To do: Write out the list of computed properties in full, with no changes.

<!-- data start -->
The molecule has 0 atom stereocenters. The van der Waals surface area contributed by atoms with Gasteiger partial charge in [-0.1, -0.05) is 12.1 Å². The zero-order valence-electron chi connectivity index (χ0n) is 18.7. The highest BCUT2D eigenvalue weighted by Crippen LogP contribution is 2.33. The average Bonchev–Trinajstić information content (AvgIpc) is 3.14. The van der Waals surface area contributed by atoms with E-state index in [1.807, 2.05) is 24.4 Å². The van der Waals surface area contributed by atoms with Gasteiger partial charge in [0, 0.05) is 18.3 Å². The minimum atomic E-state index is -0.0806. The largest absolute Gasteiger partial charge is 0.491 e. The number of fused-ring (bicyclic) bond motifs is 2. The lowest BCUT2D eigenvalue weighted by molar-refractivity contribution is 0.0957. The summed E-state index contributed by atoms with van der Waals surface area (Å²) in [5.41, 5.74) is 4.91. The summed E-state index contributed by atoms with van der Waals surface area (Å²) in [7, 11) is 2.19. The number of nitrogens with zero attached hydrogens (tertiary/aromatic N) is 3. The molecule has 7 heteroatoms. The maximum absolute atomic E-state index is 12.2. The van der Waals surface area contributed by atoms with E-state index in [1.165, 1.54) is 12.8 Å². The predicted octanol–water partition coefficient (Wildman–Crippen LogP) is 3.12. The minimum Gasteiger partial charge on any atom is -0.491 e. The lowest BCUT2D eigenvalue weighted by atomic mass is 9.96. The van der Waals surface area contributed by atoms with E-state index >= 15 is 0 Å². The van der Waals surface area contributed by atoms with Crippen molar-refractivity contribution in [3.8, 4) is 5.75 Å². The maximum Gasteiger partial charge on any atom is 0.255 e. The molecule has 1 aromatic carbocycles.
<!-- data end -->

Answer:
The molecule has 0 atom stereocenters. The van der Waals surface area contributed by atoms with Gasteiger partial charge in [-0.1, -0.05) is 12.1 Å². The zero-order valence-electron chi connectivity index (χ0n) is 18.7. The highest BCUT2D eigenvalue weighted by Crippen LogP contribution is 2.33. The average Bonchev–Trinajstić information content (AvgIpc) is 3.14. The van der Waals surface area contributed by atoms with E-state index in [1.807, 2.05) is 24.4 Å². The van der Waals surface area contributed by atoms with Gasteiger partial charge in [0, 0.05) is 18.3 Å². The minimum atomic E-state index is -0.0806. The largest absolute Gasteiger partial charge is 0.491 e. The number of fused-ring (bicyclic) bond motifs is 2. The lowest BCUT2D eigenvalue weighted by molar-refractivity contribution is 0.0957. The summed E-state index contributed by atoms with van der Waals surface area (Å²) in [5.41, 5.74) is 4.91. The summed E-state index contributed by atoms with van der Waals surface area (Å²) in [7, 11) is 2.19. The number of nitrogens with zero attached hydrogens (tertiary/aromatic N) is 3. The molecule has 7 heteroatoms. The maximum absolute atomic E-state index is 12.2. The van der Waals surface area contributed by atoms with E-state index in [1.165, 1.54) is 12.8 Å². The predicted octanol–water partition coefficient (Wildman–Crippen LogP) is 3.12. The minimum Gasteiger partial charge on any atom is -0.491 e. The lowest BCUT2D eigenvalue weighted by atomic mass is 9.96. The van der Waals surface area contributed by atoms with E-state index >= 15 is 0 Å². The van der Waals surface area contributed by atoms with Crippen molar-refractivity contribution in [3.8, 4) is 5.75 Å². The maximum Gasteiger partial charge on any atom is 0.255 e. The molecule has 1 aromatic carbocycles.